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Michigan’s Sugar Beet Boom, 1884-1913

The first man in Michigan to attempt to grow sugar beets is believed to have been potato farmer Lucius Lyon in 1839. He had good crops of beets, but it was too early in the century before manufacturing abilities were improved.

(The following information was acquired by Michigan Sugar.com)
Once Michigan depleted most of its timber thanks to the 1800s lumber boom, a new source of income was necessary. So the idea of growing sugar beets was revived in 1884. A Saginaw man, Joseph Seeman, visited Germany and noticed their success with sugar beets. He sent a sample of seeds to a friend, who in turn sent them to a professor at Michigan State University (called Michigan Agricultural College at the time). That professor was Robert Kedzie, who got the ball rolling by distributing 1,500 pounds of beet seeds from France directly to Michigan farmers.

The excitement caused by the income possibilities from growing beets got the local farmers and their families out in the fields, ripping up the old tree stumps from the lumber days and preparing the land for farming.

In 1897, the Pioneer Michigan Sugar Company was set in Essexville, near Bay City.

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Michigan’s first beet-growing season produced 32,047 tons of sugar beets, with the farmers reaping $4.51 per ton. With 15 acres of sugar beets per farmer, the income would feed, clothe, and care for an entire family for a year.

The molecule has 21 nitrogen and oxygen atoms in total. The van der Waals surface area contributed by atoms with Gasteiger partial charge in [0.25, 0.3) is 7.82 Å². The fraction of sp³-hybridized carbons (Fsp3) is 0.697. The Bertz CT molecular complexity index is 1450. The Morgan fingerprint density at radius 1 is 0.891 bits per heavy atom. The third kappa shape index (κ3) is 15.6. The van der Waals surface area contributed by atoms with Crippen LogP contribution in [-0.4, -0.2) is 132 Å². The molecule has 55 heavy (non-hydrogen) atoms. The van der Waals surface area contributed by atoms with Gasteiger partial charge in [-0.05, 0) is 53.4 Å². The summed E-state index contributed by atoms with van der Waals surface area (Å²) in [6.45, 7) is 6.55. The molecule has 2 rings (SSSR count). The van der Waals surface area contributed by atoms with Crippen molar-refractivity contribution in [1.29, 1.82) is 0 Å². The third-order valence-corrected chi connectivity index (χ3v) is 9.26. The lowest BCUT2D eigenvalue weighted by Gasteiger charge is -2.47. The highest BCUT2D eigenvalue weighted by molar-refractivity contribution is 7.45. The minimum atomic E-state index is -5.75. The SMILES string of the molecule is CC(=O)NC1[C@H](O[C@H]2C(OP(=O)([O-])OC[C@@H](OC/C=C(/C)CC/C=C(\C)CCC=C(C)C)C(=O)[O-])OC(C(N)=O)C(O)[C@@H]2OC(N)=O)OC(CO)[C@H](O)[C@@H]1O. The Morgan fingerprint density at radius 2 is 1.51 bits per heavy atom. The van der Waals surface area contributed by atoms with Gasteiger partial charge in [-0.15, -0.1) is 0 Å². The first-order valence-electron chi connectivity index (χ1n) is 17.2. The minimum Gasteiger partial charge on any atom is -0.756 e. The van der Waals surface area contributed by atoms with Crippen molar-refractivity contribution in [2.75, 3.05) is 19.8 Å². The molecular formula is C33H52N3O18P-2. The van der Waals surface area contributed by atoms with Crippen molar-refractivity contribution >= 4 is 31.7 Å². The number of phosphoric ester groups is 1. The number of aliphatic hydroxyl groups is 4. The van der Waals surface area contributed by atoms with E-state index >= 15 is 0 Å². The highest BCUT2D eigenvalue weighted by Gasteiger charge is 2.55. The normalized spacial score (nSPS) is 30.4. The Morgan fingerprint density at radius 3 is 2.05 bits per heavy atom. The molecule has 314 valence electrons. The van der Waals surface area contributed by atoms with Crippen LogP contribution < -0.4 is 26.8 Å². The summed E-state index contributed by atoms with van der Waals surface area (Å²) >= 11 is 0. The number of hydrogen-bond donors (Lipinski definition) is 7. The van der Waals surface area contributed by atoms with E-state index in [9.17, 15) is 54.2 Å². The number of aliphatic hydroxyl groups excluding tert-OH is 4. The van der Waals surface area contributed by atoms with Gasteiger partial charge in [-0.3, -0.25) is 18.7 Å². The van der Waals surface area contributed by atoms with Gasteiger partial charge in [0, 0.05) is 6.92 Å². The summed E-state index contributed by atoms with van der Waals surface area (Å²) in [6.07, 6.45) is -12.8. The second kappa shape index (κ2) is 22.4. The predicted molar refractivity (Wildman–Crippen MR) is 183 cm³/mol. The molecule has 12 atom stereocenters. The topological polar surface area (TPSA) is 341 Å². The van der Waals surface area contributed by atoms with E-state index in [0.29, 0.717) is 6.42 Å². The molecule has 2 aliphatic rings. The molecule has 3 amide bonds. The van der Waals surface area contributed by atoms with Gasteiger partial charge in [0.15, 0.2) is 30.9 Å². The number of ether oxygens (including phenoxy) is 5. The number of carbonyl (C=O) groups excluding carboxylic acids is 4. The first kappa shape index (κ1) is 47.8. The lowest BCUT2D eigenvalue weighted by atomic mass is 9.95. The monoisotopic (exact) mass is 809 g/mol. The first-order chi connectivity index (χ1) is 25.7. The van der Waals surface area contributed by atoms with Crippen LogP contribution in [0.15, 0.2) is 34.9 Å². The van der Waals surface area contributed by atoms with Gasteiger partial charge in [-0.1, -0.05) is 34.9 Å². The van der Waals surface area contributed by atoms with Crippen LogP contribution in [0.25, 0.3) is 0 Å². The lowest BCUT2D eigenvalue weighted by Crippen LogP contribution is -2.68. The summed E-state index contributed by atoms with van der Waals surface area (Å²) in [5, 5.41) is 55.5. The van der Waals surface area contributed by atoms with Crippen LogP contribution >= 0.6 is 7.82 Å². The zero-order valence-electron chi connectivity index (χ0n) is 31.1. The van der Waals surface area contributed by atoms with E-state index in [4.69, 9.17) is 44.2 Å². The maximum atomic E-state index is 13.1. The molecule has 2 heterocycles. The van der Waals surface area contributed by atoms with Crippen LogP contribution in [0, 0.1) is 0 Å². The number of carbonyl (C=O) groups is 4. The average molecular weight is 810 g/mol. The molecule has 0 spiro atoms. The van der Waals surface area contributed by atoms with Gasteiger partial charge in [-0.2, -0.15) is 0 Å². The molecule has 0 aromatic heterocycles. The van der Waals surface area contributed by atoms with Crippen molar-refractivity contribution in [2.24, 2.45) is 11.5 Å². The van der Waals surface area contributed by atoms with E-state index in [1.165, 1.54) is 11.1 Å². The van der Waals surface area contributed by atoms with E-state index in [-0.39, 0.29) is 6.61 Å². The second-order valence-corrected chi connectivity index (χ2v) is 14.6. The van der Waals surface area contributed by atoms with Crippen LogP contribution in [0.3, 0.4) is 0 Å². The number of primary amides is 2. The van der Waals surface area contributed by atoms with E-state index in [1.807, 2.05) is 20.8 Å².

Soon, more sugar beet factories popped up. From 1899-1913, factories appeared in many more Michigan towns, including Alma, Benton Harbor, Caro, Charlevoix, Croswell, Holland, Kalamazoo, Marine City, Menominee, Rochester, and West Bay City. From all corners of Michigan’s Mitten, beets were being grown and loaded onto wagons, trains, and sent to the factories.

FAST FACTS:
1905: Factories in Benton Harbor, East Tawas, Essexville, Kalamazoo, Marine City, Rochester, and Saginaw closed down.
1906: Six Michigan sugar companies merged (Alma, Bay City, Caro, Carrollton, Croswell, Sebewaing), forming the Michigan Sugar Company.
1924: Lansing and Owosso factories join the merger.
1948: The Mount Pleasant factory gets on board.
1954: Three more closings in Blissfield, Menominee, and St. Louis.
1984: Michigan Sugar Company bought by Savannah Foods in Georgia.
2004: Michigan Sugar Company buys the Bay City factory.

These days, Michigan Sugar Company is the only one left in our state and is the third largest in the U.S. They produce over 1.1 billion pounds of sugar annually, under brand names you know: Big Chief and Pioneer.

And it’s possible we can thank one lone guy for the inspiration:
Potato farmer Lucius Lyon, back in 1839.

(This is just a brief synopsis. You can read many more details at Michigan Sugar.com.)

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